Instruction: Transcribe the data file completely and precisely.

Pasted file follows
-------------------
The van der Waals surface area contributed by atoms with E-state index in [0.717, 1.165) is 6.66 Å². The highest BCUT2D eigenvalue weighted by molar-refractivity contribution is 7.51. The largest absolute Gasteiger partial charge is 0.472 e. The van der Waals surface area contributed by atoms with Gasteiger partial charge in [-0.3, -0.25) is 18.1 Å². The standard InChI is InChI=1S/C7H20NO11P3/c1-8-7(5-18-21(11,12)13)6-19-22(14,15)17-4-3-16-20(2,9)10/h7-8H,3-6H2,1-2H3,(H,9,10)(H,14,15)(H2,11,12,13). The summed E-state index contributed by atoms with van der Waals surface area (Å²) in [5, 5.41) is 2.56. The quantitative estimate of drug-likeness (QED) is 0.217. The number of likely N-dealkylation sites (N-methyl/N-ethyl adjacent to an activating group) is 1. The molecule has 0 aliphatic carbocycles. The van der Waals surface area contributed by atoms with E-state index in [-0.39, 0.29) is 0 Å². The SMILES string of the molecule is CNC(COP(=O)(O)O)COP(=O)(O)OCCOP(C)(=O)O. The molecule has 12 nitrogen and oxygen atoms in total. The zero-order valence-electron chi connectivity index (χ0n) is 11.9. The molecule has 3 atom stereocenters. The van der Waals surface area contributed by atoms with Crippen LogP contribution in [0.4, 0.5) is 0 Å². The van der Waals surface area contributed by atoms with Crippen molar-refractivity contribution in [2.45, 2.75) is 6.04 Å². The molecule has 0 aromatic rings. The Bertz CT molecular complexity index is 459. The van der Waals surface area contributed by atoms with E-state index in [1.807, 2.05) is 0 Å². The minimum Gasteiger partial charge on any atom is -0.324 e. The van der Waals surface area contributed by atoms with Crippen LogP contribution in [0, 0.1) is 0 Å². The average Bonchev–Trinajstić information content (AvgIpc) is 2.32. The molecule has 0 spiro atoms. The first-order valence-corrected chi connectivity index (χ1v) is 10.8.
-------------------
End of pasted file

The van der Waals surface area contributed by atoms with E-state index in [0.717, 1.165) is 6.66 Å². The highest BCUT2D eigenvalue weighted by molar-refractivity contribution is 7.51. The largest absolute Gasteiger partial charge is 0.472 e. The van der Waals surface area contributed by atoms with Gasteiger partial charge in [-0.3, -0.25) is 18.1 Å². The standard InChI is InChI=1S/C7H20NO11P3/c1-8-7(5-18-21(11,12)13)6-19-22(14,15)17-4-3-16-20(2,9)10/h7-8H,3-6H2,1-2H3,(H,9,10)(H,14,15)(H2,11,12,13). The summed E-state index contributed by atoms with van der Waals surface area (Å²) in [5, 5.41) is 2.56. The quantitative estimate of drug-likeness (QED) is 0.217. The number of likely N-dealkylation sites (N-methyl/N-ethyl adjacent to an activating group) is 1. The molecule has 0 aliphatic carbocycles. The van der Waals surface area contributed by atoms with E-state index in [-0.39, 0.29) is 0 Å². The SMILES string of the molecule is CNC(COP(=O)(O)O)COP(=O)(O)OCCOP(C)(=O)O. The molecule has 12 nitrogen and oxygen atoms in total. The zero-order valence-electron chi connectivity index (χ0n) is 11.9. The molecule has 3 atom stereocenters. The van der Waals surface area contributed by atoms with Crippen LogP contribution in [0.4, 0.5) is 0 Å². The van der Waals surface area contributed by atoms with Crippen molar-refractivity contribution in [2.45, 2.75) is 6.04 Å². The molecule has 0 aromatic rings. The Bertz CT molecular complexity index is 459. The van der Waals surface area contributed by atoms with E-state index in [1.807, 2.05) is 0 Å². The minimum Gasteiger partial charge on any atom is -0.324 e. The van der Waals surface area contributed by atoms with Crippen LogP contribution in [0, 0.1) is 0 Å². The average Bonchev–Trinajstić information content (AvgIpc) is 2.32. The molecule has 0 spiro atoms. The first-order valence-corrected chi connectivity index (χ1v) is 10.8.